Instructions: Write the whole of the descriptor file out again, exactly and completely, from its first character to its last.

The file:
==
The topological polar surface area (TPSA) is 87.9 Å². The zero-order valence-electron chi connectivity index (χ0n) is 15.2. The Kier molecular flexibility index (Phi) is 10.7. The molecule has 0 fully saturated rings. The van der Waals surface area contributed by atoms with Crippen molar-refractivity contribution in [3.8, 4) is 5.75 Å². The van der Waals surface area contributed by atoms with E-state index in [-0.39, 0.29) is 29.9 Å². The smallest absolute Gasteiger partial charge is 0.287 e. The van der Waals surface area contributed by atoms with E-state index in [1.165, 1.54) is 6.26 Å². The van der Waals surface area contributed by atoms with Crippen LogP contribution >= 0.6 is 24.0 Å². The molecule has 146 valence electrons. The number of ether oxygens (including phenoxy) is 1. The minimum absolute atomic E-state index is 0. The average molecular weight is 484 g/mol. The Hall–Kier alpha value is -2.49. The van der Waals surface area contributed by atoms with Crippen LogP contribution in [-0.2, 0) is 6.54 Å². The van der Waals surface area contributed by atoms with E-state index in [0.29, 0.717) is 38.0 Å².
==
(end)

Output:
The topological polar surface area (TPSA) is 87.9 Å². The zero-order valence-electron chi connectivity index (χ0n) is 15.2. The Kier molecular flexibility index (Phi) is 10.7. The molecule has 0 fully saturated rings. The van der Waals surface area contributed by atoms with Crippen molar-refractivity contribution in [3.8, 4) is 5.75 Å². The van der Waals surface area contributed by atoms with E-state index in [-0.39, 0.29) is 29.9 Å². The smallest absolute Gasteiger partial charge is 0.287 e. The van der Waals surface area contributed by atoms with E-state index in [1.165, 1.54) is 6.26 Å². The van der Waals surface area contributed by atoms with Crippen LogP contribution >= 0.6 is 24.0 Å². The molecule has 146 valence electrons. The number of ether oxygens (including phenoxy) is 1. The minimum absolute atomic E-state index is 0. The average molecular weight is 484 g/mol. The Hall–Kier alpha value is -2.49. The van der Waals surface area contributed by atoms with Crippen LogP contribution in [-0.2, 0) is 6.54 Å². The van der Waals surface area contributed by atoms with E-state index in [0.29, 0.717) is 38.0 Å².